“If we convince these fools that we really care about this bullshit, maybe the administration will loosen up and let us have more shit,” another candidly explained to me, believing I was so jaded that his logic would appeal to me.
Cynicism, peer pressure and self-interest led to a pretense of humanity. But I truly wish that administrators and prisoners would have never troubled that deceased man’s family.
No matter how the service came into being and the pews were filled with prisoners, Big House Syndrome is the only sensible explanation for what caused the quivering lips of the rapist to tearfully bawl out from the stage that the lieutenant was his “friend.”
The Model Prisoner’s Demise
My friend is dying from a blood disease.
He has long been a prisoner at WSR, and his model behavior and personality not only earn him the respect of his peers but also, uniquely, from many officers at the facility.
But when he dies there will be no flyers inviting prisoners to attend a memorial service in his honor. Correctional officers will not be lined up to get inside of the prison chapel to pay their respects. Life will simply move on as it did the day before.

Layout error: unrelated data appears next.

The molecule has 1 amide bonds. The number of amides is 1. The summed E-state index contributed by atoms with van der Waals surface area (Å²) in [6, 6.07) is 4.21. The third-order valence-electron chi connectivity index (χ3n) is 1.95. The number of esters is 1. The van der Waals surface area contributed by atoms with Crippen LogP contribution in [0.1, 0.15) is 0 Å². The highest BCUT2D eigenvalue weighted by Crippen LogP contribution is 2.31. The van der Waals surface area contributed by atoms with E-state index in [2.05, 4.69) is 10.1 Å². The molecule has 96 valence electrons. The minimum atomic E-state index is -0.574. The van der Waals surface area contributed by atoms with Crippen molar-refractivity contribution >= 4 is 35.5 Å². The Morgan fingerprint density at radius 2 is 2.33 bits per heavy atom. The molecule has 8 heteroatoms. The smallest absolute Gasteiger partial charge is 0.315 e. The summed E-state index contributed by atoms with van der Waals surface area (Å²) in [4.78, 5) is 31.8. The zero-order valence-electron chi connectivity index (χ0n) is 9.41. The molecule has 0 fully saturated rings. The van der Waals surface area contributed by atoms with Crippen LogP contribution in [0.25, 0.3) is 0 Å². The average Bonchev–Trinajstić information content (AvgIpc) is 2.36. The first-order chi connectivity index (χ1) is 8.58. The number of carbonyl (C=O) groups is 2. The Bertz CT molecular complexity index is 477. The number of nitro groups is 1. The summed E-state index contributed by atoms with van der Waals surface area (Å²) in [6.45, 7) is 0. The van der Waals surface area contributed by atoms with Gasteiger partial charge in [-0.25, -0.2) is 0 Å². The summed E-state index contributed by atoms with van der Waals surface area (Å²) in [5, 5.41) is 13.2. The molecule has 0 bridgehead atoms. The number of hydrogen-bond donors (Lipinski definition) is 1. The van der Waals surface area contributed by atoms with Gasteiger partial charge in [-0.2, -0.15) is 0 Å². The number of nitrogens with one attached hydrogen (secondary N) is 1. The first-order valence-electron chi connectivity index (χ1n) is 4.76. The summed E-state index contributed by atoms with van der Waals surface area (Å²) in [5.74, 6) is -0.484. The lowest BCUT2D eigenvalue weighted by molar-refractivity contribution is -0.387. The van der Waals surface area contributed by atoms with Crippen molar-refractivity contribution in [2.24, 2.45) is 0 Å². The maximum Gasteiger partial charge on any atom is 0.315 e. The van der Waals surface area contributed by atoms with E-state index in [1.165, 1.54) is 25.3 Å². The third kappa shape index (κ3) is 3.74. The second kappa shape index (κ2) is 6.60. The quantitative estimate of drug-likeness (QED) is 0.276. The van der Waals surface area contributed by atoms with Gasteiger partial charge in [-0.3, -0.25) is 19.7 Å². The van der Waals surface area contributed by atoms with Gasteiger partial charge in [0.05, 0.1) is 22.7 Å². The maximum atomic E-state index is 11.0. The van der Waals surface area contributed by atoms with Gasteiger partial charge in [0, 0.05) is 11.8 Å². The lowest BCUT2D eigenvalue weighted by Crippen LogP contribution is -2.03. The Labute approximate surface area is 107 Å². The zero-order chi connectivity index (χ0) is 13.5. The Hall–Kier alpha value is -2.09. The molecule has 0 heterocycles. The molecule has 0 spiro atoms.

This captures why I never entertained the idea of entering the prison chapel all those years ago to honor that respected lieutenant. Life simply moved on for me as it did the day before, protected by a hard heart and enduring the life sentence imposed upon me when I was fourteen years old.
EDITOR’S NOTE: after publication of the first version of his column, Jeremiah sent the following:
“My correctional counselor called me to her office to discuss this piece upon its publication, and she raised several valid points that are worth addressing. First, WDOC is trying to move away from a control model of prison management, by using alternatives to solitary confinement, positive incentives, and emphasizing positive interactions with staff. To suggest, as I did, that “friendly” interactions between staff and prisoners should be curtailed—and to put a negative spin on it—argues against applying principles around normalcy. Furthermore, she pointed out that positive interactions better prepare prisoners for reentry, and she invited me to imagine being released from a Level IV prison as opposed to the minimum custody facility where I am confined. Admittedly, I did not consider this and will address it in a future column.”
Jeremiah Bourgeois is a regular contributor to TCR, and a Washington State prisoner who has been serving a life sentence since he was 14 years old. He is due for another hearing before the Washington State parole board in early August. Those who wish to support his release, can sign the petition here. He welcomes comments from readers.